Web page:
Nanaimo City Hall. City councillors should be trying to keep this year’s property tax increase reasonable as citizens deal with affordability challenges, say letter writers. (NEWS BULLETIN FILE)

Nanaimo City Hall. City councillors should be trying to keep this year’s property tax increase reasonable as citizens deal with affordability challenges, say letter writers. (NEWS BULLETIN FILE)

LETTERS TO THE EDITOR: Tax increases shouldn’t exceed inflation

Regular folks limit themselves to what they need as opposed to what they want, says letter writer

To the editor,

Re: Proposed tax increase rises to 5.6 per cent, Nov. 26.

Most people’s pay increase, if they get one at all, is tied to inflation. Where does council think citizens are magically going to find this money? Most people can’t just vote ourselves a raise.

Governments should learn to live with tax increases that don’t exceed inflation and end these ridiculous budget increases. Regular folks have to limit themselves to what they truly need as opposed to what they want. Politicians should also learn to live within our means.

S.I. Petersen, Nanaimo

LETTERS TO THE EDITOR: Projected tax hike shows disconnect between city and taxpayers

To the editor,

Re: Nanaimo’s potential property tax increase trimmed to 5.1 per cent, Nov. 25.

Nanaimo Victim Services to receive half of $100,000 funding requested.

But the same council is considering paying for their own babysitting service without financial considerations?

Where are the priorities of this council?

Tim McGrath, Nanaimo

RELATED: Nanaimo’s potential property tax increase trimmed to 5.1 per cent

To the editor,

Re: Nanaimo’s potential property tax increase trimmed to 5.1 per cent, Nov. 25.

City bureaucrats have determined that we geese won’t hiss much at another annual five-per cent property tax increase. This has been true since I first examined the expansion of city government in 2005 and it remains so today.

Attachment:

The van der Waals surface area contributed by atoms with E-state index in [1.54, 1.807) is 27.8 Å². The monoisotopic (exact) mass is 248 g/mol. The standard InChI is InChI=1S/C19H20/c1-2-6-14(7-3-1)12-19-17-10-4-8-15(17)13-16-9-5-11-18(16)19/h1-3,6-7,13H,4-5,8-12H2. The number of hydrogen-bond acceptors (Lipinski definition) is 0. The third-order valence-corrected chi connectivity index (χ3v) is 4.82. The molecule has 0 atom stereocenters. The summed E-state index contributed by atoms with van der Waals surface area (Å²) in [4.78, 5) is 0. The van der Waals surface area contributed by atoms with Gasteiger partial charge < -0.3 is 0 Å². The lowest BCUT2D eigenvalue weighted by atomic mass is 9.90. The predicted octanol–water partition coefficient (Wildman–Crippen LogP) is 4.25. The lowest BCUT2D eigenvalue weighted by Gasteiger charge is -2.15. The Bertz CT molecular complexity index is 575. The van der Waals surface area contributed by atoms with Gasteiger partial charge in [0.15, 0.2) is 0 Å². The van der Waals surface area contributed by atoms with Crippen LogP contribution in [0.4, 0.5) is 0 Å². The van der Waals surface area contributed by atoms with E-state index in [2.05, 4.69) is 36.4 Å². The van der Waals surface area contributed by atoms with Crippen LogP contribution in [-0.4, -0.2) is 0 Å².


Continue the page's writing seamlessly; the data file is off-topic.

The numbers are alarming. From 2012-2017 city employees earning more than $75,000 rose from 195 to 222, while average salaries increased from $96,042 to $124,897. That’s a big reason for wages and salaries being 41 per cent of the city budget. Government left unchecked will always grow, because it serves those working within it. New positions benefit management because ‘expanded responsibilities’ demand better remuneration.

Wage increases for front-line staff mean increases for management too, as salary differentials must be maintained. Meanwhile, the ‘weak link’ in municipal wage negotiations results in the highest salaries becoming the floor for future negotiations amongst similar-sized municipalities. As city salaries increased, the average income for Nanaimo residents was about one-third that of city staff. Not surprisingly, city bureaucrats are recommending their usual 5.2-per cent compounding annual increase or typically, another $158 in property taxes to support at least five new staff positions. The proposed increase doesn’t include their recommendation that city council consider yet another five new staff positions. For city council and bureaucrats who frequently hector the rest of us about ‘sustainability,’ there seems to be a fundamental lack of understanding of how a struggling private sector cannot sustain an ever-expanding and expensive public sector.

Randy O’Donnell, Nanaimo

RELATED: City of Nanaimo budget talks underway, projected tax increase up to 5.6 per cent

RELATED: City of Nanaimo’s budget talks start with 5.2-per cent tax increase


The views and opinions expressed in this letter to the editor are those of the writer and do not reflect the views of Black Press or the Nanaimo News Bulletin. If you have a different view, we encourage you to write to us or contribute to the discussion below.

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